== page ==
The dragon tree, also known as Dracaena Marginata, is a popular houseplant with spiky green foliage with variegated crimson margins. The “Madagascar dragon tree” is a popular name for the dragon tree, which is endemic to Madagascar. Outside in warm areas, dragon trees may reach a height of 20 feet. Climate dragon trees are important staple plants that are moderate and don’t take a huge amount of watering.
When to Grow a Dragon Tree
If you don’t live in a naturally hot and humid area, dragon trees should be grown inside. Defining zones 10 to 12 are ideal for them. If you live in a hot climate, you may leave them outside throughout the summer, but bring them indoors when the temperature falls under 65 degrees Fahrenheit.
How to Grow a Dragon Tree
The simplest approach to growing new dragon tree plants is to propagate them from stem cuttings. The following is a step-by-step guide on planting a dragon tree using cuttings taken from another tree.
- Prepare your cuts. Cut an eight-inch-long section of dragon tree stem from the tree. When the tree is in full bloom, make your cut in the spring or summer.
- Place your clippings in a bowl of water. Submerge the stem in a glass of water, making sure none of the bottom leaves come into contact with the water. To avoid the growth of germs and fungus, change your water twice a week. It is ready to be potted when roots begin to emerge.
- Make your soil ready. Loamy, well-draining soil is ideal for dragon trees. Choose a potting mix that is appropriate for this soil type, and soften it up before planting to ensure that it drains effectively. Gravel can also be added to the mix to aid drainage and avoid root rot.
- Select a container. Fill a medium-sized pot halfway with the dirt you’ve prepared. You may need to re-pot the plant as it grows larger to accommodate its expanding roots. Make sure the container isn’t exposed to too much direct sunshine since this might cause your plant to dry up.
- Place your slice in the ground. Plant your stem cutting in the container with the potting soil you’ve prepared. Water right away, and then keeps an eye on the first few inches of soil for signs of dryness. Keep the leaves slightly wet to the touch until your dragon tree feels solid in its soil. Once your plant is established, you can reduce your watering to every three weeks.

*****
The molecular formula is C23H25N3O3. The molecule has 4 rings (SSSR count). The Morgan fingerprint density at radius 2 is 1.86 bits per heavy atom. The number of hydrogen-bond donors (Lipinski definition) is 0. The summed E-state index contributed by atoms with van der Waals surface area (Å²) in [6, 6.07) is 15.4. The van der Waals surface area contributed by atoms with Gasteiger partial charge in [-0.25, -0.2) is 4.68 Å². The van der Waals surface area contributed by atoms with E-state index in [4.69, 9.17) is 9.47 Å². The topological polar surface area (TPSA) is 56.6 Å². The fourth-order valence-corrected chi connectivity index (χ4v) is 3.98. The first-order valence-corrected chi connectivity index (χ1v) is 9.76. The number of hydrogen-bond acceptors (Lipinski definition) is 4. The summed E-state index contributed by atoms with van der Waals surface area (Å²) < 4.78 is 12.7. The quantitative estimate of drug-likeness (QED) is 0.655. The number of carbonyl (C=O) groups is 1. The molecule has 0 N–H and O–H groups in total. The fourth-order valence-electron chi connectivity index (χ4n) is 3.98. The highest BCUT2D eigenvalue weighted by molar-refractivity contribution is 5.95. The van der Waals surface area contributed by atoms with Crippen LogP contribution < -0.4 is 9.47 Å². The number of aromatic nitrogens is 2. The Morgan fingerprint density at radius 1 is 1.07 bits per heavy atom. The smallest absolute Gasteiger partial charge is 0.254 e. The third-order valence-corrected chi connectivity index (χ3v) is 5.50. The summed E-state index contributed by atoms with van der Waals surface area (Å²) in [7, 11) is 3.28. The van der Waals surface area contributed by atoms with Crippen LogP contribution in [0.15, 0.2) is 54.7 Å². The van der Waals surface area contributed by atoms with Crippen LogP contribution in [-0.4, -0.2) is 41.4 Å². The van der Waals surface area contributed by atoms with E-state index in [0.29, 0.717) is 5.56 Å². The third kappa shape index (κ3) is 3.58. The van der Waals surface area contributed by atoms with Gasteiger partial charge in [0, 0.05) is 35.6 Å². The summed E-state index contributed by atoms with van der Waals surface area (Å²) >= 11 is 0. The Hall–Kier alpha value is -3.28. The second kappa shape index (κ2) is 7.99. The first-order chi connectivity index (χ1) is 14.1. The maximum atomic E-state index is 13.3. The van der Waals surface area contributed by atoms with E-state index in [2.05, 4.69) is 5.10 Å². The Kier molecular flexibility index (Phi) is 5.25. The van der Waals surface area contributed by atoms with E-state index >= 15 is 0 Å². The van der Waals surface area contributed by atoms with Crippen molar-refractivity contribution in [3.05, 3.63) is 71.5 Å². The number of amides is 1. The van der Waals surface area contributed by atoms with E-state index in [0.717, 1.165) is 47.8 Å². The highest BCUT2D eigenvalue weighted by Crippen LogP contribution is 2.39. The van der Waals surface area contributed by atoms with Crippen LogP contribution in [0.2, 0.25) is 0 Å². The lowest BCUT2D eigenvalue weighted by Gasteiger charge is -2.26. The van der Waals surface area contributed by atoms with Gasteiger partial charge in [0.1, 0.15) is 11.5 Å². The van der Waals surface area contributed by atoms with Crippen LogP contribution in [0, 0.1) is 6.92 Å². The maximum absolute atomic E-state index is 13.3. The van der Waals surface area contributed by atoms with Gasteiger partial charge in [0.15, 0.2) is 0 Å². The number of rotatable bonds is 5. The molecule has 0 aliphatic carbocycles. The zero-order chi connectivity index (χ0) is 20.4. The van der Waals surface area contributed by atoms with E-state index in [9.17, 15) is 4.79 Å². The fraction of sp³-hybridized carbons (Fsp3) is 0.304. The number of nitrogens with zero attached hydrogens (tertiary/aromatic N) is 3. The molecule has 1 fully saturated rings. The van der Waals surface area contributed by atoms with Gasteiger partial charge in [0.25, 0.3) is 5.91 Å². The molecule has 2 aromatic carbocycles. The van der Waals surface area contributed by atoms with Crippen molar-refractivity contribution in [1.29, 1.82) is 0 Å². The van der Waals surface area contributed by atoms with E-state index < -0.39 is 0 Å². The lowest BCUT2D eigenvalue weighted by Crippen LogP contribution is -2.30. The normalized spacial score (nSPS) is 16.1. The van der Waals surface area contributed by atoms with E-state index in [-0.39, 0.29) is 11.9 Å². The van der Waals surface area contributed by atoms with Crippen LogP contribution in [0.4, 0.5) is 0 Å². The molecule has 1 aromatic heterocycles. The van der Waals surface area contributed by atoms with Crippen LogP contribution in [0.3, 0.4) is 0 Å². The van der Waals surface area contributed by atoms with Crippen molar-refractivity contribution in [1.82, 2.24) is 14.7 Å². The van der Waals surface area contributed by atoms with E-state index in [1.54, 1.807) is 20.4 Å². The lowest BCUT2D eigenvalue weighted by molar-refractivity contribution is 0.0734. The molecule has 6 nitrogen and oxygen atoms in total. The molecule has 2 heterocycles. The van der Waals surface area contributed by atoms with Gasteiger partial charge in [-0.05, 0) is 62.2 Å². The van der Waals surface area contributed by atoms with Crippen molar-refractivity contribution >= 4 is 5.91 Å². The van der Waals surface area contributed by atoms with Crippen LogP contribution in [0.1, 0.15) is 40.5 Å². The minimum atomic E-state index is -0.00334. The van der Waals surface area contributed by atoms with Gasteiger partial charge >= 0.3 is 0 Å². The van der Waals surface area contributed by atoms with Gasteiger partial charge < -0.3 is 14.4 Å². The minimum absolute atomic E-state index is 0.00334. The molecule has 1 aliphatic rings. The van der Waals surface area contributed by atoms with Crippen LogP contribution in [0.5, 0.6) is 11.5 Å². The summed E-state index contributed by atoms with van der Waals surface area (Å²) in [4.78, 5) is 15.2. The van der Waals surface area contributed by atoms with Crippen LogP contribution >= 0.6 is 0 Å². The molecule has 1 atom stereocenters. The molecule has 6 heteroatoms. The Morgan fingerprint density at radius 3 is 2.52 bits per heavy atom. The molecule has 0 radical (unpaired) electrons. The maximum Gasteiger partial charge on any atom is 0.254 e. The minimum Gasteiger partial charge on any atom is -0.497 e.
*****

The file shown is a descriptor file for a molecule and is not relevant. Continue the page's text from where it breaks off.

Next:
Care Tips for a Dragon Tree
Dragon plants are low-maintenance and fast-growing trees. They may reach a height of six to twenty feet with proper care. Here are some helpful hints for caring for your dragon tree species.
- Keep an eye out for bugs and fading foliage. Keep an eye out for symptoms of waterlogging (brown tips on the leaves), underwatering (yellow leaves), and other problems with your plant. Mealybugs and thread mites are common pests on dragon trees, so keep an eye out for them.
- Use caution when watering your dragon tree. Your dragon tree would only need to be irrigated every three weeks or so once it has established itself. Dragon trees will demand less frequent watering in the fall and winter, so adapt your watering plan appropriately.
- Pruning your dragon tree is a good idea. Although dracaena trees do not require much trimming, you have complete control over the height and size of your plant. To attain your desired height, cut away the main stems at 45-degree angles, and new leaves should appear in two months.
Keep an eye on the amount of light they are exposed to. Although dragon trees can adapt to low light, they prefer bright, indirect light. If your plant’s leaves start to wilt, try moving it to a new light source.
Dogs and cats are poisoned by dragon trees. If your pet eats dragon plants, they may experience tiredness, weakness, vomiting, face swelling, and other symptoms. If you have pets, avoid keeping a dragon tree in a location where they may devour it.